Let your freak flag fly!

Comic-con, a yearly extravaganza for fans of science fiction, comic books, anime, super heroes and many other comic extensions. See where I’m going with this?

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I should start this article by confessing that I have unfortunately never been to Comic-con, so if I get anything wrong feel free to crucify me in the comments!

If you haven’t dressed up as an anime/comic book/gaming/science fiction character to attend this event, then you have probably seen these committed fans walking around the city. So my question is; Which weekend am I going to bump into an Elphaba, Elle Woods, Mormon and adult-sized Billy Elliot wandering around the city on the way to [working title] Theatre-con?

Well, for the moment the answer is, unfortunately, none!

I can understand this event not occurring in Australia because let’s face it, we don’t have the best reputation with musicals. But why not on Broadway?

Close off Times Square to all traffic. Bump all the leads and ensemble members from the current playing musicals and plays behind desks for signings. Throw in a couple of established legends for good measure. Put up a stage to feature performances from current shows and shows through the ages. Have competitions, meetings, talks and games for theatre fans. And put out a press release to Broadway.com and watch theatre fans flood in from everywhere!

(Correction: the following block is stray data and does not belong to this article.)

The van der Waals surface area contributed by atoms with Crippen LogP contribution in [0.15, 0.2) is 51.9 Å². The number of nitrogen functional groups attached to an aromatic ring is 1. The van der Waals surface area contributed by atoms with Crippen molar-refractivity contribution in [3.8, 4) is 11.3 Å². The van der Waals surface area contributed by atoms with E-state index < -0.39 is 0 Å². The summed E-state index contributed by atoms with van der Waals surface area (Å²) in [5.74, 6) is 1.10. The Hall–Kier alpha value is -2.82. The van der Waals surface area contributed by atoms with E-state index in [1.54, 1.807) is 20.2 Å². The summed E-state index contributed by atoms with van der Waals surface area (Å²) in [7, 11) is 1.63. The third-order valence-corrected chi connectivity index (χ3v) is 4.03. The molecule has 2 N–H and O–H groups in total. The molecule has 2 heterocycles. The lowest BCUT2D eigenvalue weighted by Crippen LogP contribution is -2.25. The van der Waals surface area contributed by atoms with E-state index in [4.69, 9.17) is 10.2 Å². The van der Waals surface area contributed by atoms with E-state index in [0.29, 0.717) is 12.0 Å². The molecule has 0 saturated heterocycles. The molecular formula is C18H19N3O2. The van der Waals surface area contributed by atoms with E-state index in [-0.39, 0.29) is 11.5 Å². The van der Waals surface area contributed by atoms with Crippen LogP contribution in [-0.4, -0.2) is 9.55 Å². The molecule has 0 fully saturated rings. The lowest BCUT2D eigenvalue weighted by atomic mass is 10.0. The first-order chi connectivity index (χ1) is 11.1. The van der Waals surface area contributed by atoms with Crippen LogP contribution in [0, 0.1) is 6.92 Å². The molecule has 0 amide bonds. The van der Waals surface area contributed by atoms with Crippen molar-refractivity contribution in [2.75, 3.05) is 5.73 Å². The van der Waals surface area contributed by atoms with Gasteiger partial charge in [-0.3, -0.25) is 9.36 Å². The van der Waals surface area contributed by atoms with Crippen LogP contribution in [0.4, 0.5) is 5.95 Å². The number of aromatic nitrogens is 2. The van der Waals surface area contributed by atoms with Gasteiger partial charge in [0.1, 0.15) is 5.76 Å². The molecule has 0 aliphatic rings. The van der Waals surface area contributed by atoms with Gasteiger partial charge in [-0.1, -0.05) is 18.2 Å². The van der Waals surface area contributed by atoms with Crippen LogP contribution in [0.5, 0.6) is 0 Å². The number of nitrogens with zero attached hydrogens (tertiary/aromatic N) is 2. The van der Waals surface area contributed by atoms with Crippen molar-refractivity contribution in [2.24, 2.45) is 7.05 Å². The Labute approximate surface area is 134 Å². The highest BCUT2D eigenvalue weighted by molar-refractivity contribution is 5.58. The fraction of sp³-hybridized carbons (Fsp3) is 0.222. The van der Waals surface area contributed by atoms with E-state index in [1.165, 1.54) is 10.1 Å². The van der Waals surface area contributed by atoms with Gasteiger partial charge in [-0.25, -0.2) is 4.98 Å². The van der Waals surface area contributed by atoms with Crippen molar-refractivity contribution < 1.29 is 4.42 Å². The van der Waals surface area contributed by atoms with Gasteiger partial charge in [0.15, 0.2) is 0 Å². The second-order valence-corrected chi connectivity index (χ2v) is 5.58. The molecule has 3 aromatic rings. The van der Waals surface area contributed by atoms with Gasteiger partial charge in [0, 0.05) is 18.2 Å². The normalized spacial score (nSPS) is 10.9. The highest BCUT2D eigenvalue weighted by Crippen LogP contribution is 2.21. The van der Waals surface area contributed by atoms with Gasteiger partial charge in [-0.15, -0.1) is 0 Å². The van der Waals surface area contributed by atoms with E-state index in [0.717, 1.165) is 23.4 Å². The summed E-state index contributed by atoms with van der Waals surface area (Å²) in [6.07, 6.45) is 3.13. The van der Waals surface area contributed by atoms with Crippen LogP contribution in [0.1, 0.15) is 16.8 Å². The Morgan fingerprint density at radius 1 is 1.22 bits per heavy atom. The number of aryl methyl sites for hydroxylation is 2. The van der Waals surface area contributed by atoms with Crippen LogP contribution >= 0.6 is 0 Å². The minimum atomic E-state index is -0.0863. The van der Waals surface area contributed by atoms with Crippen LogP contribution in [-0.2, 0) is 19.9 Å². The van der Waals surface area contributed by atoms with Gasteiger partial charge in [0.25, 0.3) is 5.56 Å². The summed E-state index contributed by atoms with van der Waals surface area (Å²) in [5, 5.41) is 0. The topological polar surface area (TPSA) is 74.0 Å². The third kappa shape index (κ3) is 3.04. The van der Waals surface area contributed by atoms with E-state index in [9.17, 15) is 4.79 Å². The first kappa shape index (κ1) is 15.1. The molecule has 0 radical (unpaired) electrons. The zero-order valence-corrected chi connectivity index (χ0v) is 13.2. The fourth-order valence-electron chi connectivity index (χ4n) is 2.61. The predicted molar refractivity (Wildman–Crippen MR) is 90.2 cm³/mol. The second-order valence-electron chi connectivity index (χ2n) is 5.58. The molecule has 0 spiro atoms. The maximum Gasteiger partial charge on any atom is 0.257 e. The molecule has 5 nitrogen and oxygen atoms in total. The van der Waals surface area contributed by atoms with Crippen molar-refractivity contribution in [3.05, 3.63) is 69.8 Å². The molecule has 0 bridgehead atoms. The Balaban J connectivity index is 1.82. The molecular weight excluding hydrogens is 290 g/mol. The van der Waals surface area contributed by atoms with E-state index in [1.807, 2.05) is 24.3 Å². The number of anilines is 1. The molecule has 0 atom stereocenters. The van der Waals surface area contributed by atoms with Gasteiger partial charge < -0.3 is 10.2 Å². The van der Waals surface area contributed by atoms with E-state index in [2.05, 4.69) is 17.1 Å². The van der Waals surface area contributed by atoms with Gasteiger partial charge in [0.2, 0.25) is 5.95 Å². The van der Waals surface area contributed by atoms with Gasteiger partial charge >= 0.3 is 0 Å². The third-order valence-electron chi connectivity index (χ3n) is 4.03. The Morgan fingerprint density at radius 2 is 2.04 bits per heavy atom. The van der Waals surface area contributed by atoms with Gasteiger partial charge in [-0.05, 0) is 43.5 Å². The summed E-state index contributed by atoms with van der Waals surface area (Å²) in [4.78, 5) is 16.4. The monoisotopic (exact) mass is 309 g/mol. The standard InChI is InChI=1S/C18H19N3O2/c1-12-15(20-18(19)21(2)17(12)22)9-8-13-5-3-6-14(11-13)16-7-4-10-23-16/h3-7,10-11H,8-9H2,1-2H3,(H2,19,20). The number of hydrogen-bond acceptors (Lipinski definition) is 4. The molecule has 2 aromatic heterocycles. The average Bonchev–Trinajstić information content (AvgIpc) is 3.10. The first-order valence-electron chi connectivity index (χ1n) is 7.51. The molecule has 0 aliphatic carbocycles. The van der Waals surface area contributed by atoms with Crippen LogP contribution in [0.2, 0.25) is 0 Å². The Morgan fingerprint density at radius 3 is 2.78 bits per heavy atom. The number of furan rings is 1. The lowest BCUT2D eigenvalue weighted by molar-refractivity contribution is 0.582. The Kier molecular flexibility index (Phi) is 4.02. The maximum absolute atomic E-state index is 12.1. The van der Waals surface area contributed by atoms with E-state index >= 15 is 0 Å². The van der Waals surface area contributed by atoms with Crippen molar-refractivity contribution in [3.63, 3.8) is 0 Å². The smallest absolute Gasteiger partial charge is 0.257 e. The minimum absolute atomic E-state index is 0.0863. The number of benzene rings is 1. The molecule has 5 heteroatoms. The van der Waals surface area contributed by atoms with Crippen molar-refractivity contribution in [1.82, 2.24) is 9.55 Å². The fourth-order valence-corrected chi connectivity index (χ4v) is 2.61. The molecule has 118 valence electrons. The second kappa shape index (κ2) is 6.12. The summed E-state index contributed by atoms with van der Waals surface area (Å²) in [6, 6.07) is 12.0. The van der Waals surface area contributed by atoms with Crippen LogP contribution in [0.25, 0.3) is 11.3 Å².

Sounds like a pretty good idea. In fact, I think I just heard the eyes of several Broadway producers roll over into dollar signs!

The reason this event doesn’t exist yet is probably due to the fact that throughout the year Times Square hosts a couple of similar, but smaller, events. Broadway Barks and Broadway Flea Market come to mind. But there is one simple reason why Theatre-con [seriously, could do with a better name] should exist:

World Domination.

Okay, not world domination per say, but the ability to transfer this event around the world.

If the Broadway community created an event that could be reduced down to a simple equation for promoters, easily replicated in different environments and does not rely on a city to contain 40+ theatres, I can imagine it getting a try at certain hubs around the world. Of which the West End would probably raise its hand first!

But we still have one question. Why bother?

Simply, to reward current theatre fans by giving them autographs and experiences that make them come back for tickets to new shows they haven’t seen (and more tickets for those they have). And to promote a bit of awareness to the general public about the popularity of theatre.

I mean, seriously, what says ‘I must get a ticket to see Wicked’ than bumping into a flying monkey roaming the city! (Plus, if we are super lucky it could lead to a very successful television comedy like The Big Bang Theory)

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